Aware of challenging economic times, Copperman strives to keep tickets at a reasonable price point, with many events free and many others coming in at 25 dollars a ticket. Fundraising and grant writing have also been tossed into the grab bag of things he does to keep the music coming. It’s all about personal sweat-equity for him, along with a committed board and volunteers.
“Part of what we hope to do is help people see that events like these can be a priority,” he says. “I know times are tough, but we hope people will begin to see coming to live music they can’t get anywhere else as important as money spent on cable, for example. It’s about offering a choice.”
One choice for avid music heads is an annual membership: $75 general and $65 for seniors, all Paypal-ready with plenty of perks. In line with the stated goal of “complementing the available music in town,” AMP offers a span of events to capture as many people as possible, among them a free monthly series at the Albuquerque public libraries; workshops with visiting artists; a series called Concerts and Conversations; and a free quarterly series that integrates developmentally disabled artists and the community at the N4th Arts Center.
This last initiative is another way that AMP sets itself apart from the music-strictly-for-profit pack. The N4th Arts Center, part of VSA New Mexico, provides education and exhibition opportunities for adults with developmental disabilities.
Copperman, working together with the N4th Arts Center day-program staff, booked high-energy bands at the venue, not only for program clients but also for the community at large. Once again, the driving wheel of bringing people together was at work.
“It was great,” he says. “We wanted a mixed audience, and the N4th Arts people loved to dance. It was fantastic. I will say the people from the community had a harder time getting on their feet.”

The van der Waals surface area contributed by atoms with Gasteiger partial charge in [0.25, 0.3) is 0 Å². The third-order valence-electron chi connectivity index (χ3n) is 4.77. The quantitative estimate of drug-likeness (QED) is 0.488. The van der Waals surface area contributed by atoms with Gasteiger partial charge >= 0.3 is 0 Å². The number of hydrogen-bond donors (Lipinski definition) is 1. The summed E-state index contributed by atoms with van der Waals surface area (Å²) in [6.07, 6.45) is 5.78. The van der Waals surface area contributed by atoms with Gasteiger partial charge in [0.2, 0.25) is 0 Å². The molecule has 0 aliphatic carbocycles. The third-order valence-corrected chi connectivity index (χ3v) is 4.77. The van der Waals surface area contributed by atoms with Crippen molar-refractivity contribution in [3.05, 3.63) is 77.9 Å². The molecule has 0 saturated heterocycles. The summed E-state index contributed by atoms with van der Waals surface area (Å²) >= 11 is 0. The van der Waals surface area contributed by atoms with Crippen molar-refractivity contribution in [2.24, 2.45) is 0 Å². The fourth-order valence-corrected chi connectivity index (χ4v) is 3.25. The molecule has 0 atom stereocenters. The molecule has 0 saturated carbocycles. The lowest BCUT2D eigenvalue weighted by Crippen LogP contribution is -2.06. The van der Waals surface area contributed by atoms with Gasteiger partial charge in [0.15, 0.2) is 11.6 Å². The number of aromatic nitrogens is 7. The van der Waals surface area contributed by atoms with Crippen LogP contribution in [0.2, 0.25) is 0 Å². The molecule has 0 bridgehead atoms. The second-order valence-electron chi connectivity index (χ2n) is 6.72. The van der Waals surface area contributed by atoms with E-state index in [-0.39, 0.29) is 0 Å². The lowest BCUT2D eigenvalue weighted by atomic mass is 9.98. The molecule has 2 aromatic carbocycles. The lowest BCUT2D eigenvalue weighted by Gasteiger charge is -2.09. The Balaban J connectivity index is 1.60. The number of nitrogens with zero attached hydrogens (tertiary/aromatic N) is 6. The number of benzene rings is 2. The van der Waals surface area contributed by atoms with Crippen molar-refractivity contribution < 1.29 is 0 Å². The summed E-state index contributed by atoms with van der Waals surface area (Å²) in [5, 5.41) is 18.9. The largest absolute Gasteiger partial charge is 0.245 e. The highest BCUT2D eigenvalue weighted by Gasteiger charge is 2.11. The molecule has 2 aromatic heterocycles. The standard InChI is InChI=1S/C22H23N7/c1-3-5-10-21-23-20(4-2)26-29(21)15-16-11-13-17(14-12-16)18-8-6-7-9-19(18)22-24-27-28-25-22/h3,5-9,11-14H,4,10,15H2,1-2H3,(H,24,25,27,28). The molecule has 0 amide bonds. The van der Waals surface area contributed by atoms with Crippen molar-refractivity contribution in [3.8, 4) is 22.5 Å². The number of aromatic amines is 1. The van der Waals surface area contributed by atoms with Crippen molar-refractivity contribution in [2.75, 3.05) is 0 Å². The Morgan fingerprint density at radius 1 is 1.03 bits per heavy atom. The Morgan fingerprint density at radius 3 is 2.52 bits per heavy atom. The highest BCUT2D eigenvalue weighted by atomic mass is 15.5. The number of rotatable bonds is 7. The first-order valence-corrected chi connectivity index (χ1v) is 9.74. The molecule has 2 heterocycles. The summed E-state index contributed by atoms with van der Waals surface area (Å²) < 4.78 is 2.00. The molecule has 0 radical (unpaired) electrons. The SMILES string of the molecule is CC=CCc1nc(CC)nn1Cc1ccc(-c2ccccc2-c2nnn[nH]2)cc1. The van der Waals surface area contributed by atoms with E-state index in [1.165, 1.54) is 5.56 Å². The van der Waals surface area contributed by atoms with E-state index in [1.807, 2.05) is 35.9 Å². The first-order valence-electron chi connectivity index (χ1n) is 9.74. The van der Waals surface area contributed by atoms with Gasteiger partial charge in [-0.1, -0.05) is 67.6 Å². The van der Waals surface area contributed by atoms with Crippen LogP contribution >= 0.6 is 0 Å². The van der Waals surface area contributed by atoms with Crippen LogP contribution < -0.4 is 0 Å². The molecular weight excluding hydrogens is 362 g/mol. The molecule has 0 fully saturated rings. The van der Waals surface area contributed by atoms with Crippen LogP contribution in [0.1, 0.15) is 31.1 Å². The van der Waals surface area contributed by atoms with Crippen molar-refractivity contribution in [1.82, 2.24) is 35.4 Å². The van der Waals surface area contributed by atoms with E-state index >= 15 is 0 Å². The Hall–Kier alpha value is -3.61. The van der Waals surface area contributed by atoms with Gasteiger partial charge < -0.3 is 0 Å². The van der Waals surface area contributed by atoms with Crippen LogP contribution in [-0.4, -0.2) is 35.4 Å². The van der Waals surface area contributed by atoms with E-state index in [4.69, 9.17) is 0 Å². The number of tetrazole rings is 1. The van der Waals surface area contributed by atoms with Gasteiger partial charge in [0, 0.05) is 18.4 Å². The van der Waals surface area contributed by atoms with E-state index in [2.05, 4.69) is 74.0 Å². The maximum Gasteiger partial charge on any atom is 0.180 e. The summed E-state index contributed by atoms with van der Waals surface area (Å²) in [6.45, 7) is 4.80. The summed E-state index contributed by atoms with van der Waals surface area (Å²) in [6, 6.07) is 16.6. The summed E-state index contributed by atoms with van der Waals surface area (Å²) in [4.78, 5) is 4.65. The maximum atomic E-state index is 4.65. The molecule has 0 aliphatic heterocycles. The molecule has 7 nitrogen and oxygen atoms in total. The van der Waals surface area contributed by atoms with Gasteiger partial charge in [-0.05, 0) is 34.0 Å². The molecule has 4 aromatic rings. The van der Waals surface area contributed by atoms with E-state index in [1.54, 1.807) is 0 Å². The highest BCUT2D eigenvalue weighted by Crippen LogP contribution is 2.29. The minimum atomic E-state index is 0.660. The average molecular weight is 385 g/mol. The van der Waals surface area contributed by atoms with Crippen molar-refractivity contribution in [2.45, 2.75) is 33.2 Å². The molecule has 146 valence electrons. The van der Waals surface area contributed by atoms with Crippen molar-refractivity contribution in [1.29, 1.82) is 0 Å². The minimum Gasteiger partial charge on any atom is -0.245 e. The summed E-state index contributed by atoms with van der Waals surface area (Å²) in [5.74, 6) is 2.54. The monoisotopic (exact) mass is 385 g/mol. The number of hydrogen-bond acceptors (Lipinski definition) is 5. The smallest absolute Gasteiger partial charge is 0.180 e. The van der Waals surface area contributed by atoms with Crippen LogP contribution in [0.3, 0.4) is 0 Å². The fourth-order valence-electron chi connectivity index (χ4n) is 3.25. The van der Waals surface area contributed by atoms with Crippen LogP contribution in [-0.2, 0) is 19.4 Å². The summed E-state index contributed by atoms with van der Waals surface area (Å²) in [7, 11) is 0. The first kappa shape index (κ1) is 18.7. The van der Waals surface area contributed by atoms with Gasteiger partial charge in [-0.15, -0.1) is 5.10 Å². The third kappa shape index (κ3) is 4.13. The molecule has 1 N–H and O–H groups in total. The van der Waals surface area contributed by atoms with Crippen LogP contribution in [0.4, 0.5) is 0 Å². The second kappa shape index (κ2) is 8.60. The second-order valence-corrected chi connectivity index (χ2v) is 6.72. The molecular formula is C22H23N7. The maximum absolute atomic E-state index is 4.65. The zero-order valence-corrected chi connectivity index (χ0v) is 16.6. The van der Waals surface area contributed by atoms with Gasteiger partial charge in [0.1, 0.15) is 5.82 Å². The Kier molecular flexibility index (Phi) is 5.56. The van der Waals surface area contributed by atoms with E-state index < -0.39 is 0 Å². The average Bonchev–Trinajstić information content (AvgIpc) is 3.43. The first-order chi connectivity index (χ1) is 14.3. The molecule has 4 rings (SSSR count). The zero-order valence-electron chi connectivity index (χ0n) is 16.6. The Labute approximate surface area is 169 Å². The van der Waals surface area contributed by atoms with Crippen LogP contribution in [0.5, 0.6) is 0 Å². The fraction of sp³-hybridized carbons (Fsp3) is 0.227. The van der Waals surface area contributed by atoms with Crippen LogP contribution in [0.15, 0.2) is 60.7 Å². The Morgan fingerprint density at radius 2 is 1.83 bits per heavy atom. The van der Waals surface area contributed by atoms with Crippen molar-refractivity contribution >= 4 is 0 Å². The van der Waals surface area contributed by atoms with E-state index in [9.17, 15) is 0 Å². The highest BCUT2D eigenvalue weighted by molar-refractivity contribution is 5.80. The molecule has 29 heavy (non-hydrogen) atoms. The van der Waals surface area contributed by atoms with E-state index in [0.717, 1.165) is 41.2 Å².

And if that wasn’t vision enough, AMP Concerts is one of the forces behind ¡Globalquerque!, the annual Albuqurque-based amalgam of world music and culture, held this year on September 21 and 22 and featuring the likes of Bettye LaVette, New Mexico’s La Familia Vigil, Plena Libre from Puerto Rico, and R. Carlos Nakai, who is premiering an ensemble with Mongolian musicians.
“Globalquerque will be their debut,” says Copperman of the Nakai group. “They’ll arrive in Arizona, then rehearse, come here and we’ll be the first performance.”
¡Globalquerque! includes a free Global Fiesta, an “afternoon of fun-filled activities and workshops” created in collaboration with the National Hispanic Cultural Center’s Education Department. As evidence of yet another partnership, the NHCC campus will be packed with dance, music and hands-on activities for both youth and adults. Tickets for each day are a ridiculously cheap $30. For this you can see ten acts from around the world perform on three different stages. It’s one of the best musical deals around and a must see event for world music fans.
When asked about a day in the life of a promoter, Copperman offers a wry smile. “It isn’t glamorous, I’ll tell you that much,” he says. “It’s a full-time job, and most of the time I’m answering emails and making phone calls. It’s not the life of a rock star. The day of the event, it’s from early in the morning to late at night.”
Details, details and more details consume his attention. From securing artists, locating venues, selling tickets, conducting media campaigns, making sure equipment gets unloaded and set up, coordinating the lights and sound and offering concierge services to performers, it’s clear he’s got one helluva full day.
But, then again, Neal Copperman is doing what he loves—and music-lovers of all persuasions reap the benefits.
To stay on top of AMP events go to www.ampconcerts.org and watch for their listings in localflavor.
story by Lisa Alvarado
photos by Kitty Leaken